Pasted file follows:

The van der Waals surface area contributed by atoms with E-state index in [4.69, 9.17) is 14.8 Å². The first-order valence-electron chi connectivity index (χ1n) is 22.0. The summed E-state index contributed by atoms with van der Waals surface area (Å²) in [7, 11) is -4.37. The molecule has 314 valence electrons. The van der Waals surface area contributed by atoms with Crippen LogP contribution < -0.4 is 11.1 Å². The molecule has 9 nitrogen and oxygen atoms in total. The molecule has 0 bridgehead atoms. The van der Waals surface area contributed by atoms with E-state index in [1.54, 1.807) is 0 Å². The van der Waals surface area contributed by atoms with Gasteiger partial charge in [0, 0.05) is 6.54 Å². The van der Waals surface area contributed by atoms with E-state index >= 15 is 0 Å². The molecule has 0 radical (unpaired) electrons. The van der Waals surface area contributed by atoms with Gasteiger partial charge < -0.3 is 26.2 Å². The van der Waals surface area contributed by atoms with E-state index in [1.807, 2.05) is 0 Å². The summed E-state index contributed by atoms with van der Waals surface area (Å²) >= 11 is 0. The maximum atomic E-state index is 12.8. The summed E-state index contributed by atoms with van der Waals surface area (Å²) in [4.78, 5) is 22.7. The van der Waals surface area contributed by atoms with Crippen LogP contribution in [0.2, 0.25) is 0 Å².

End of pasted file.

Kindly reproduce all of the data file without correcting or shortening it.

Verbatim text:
The van der Waals surface area contributed by atoms with E-state index in [4.69, 9.17) is 14.8 Å². The first-order valence-electron chi connectivity index (χ1n) is 22.0. The summed E-state index contributed by atoms with van der Waals surface area (Å²) in [7, 11) is -4.37. The molecule has 314 valence electrons. The van der Waals surface area contributed by atoms with Crippen LogP contribution < -0.4 is 11.1 Å². The molecule has 9 nitrogen and oxygen atoms in total. The molecule has 0 bridgehead atoms. The van der Waals surface area contributed by atoms with E-state index in [1.54, 1.807) is 0 Å². The van der Waals surface area contributed by atoms with Gasteiger partial charge in [0, 0.05) is 6.54 Å². The van der Waals surface area contributed by atoms with E-state index >= 15 is 0 Å². The molecule has 0 radical (unpaired) electrons. The van der Waals surface area contributed by atoms with Gasteiger partial charge < -0.3 is 26.2 Å². The van der Waals surface area contributed by atoms with E-state index in [1.807, 2.05) is 0 Å². The summed E-state index contributed by atoms with van der Waals surface area (Å²) >= 11 is 0. The maximum atomic E-state index is 12.8. The summed E-state index contributed by atoms with van der Waals surface area (Å²) in [4.78, 5) is 22.7. The van der Waals surface area contributed by atoms with Crippen LogP contribution in [0.2, 0.25) is 0 Å².